By Alex Taylor III

(FORTUNE Magazine) – IS THERE A NEW LEADER IN FORD'S future? Chairman and CEO Bill Ford, 48, has apparently been doing some soul-searching about his ability to rescue the company that his great-grandfather started. His conclusion: Somebody else may be able to do the job better than he can.

People close to the situation describe him as distracted, avoiding operational decisions, and unwilling to make the tough calls needed to resize the company. Having grown up thinking of Ford Motor as part of his extended family, he has difficulty ordering layoffs or firing favored executives, preferring to kick them upstairs into new jobs. He's stretched thin by his outside life too, which includes serving as an eBay board member, a Princeton trustee, and vice chairman of the Detroit Lions.

Indeed, his conflicted behavior recalls a certain melancholy Danish prince. The CEO has already extended job offers to two of the brightest stars in the auto industry: Carlos Ghosn, CEO of both Nissan and Renault, and Dieter Zetsche, the newly named chairman of DaimlerChrysler. But in Hamletesque fashion, his recruiting pitch was halfhearted. Contrary to well-circulated rumors, he apparently did not offer the CEO job to either man. Rather, he dangled only a No. 2 job to start. No wonder that while Ghosn was reportedly tempted by the chance to live in the U.S., both men turned him down.

Ford's moves also show concern about the lack of depth in the management team under him. A reorganization of the company in the 1990s called "Ford 2000" stripped out layers of managers with profit-and-loss responsibility. More executives left a few years later when then-CEO Jac Nasser recruited a pack of since-departed outsiders to make over the company. Important jobs like chief financial officer and Ford of Europe head have become revolving doors that seem to spin on an annual basis. In September, Bill Ford put North American operations under the control of 44-year-old Mark Fields, a talented Harvard MBA but one whose entire operating experience has come overseas.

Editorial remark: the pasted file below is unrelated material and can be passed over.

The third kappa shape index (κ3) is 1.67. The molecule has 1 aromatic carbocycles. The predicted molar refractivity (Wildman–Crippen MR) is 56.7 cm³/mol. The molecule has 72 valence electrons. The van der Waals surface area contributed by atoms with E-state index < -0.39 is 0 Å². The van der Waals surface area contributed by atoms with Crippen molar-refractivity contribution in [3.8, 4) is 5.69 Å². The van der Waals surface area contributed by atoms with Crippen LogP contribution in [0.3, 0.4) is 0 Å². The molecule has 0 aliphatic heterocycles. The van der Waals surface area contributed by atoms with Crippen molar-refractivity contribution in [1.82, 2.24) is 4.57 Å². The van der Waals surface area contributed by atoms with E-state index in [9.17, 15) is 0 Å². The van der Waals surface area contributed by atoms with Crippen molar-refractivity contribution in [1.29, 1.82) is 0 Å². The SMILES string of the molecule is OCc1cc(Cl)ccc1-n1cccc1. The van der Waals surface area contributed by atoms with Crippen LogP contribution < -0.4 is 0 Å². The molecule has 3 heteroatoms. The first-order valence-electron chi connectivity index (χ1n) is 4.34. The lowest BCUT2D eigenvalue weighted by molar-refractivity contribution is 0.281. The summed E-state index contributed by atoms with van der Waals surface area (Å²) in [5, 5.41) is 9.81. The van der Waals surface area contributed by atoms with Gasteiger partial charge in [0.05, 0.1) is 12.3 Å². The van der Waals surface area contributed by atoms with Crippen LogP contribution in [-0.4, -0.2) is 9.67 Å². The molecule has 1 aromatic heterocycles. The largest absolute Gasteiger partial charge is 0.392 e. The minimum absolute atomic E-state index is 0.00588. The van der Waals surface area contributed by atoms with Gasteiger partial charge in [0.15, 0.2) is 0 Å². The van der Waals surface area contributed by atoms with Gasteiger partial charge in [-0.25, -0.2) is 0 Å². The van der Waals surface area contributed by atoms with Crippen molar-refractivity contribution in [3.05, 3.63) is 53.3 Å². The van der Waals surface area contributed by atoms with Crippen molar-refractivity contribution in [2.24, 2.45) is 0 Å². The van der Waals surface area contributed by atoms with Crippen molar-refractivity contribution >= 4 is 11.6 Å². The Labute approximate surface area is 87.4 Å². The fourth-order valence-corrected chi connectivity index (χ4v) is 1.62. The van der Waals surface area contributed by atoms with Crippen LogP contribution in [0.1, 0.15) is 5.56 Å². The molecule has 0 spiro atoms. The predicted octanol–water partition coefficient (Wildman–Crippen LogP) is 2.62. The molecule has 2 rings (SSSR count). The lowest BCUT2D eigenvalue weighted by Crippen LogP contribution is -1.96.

Ford Motor needs help now to shrink its operations to fit its U.S. market share, which has fallen from 26.4% ten years ago to 18.8% today. Its North American auto business produced $907 million in pretax losses during the second quarter alone. The company has already said it will cut at least 2,750 salaried jobs this year, but there are reports that as many as 30% of North American salaried workers--about 10,500 people--could be on the block. Ford has been slow to make public the details of the massive restructuring, which will probably include closing several assembly plants and furloughing thousands of blue-collar workers, because of ongoing negotiations with the United Auto Workers.

Will the board step in and ask Bill Ford to give up his CEO post to make room for a new gunslinger like Ghosn or Zetsche? Not likely, since Ford's family controls 40% of the shareholder votes. But that doesn't rule out the possibility that he could decide to step down himself while remaining as chairman. In a chat with reporters recently, he seemed to leave open the option. "I'm not looking to go anywhere from this job," he said. "But if you're asking, 'Am I going to continue talking to executives around the industry?' Absolutely."

He can't move fast enough. Analysts from Standard & Poor's rating agency worry that Ford's competitive position has deteriorated in the past few months as SUV sales have plummeted, further endangering its financial health. And Merrill Lynch predicts another big sales slump as the impact of employee discounts wears off. Time is running short for Prince William. -- Alex Taylor III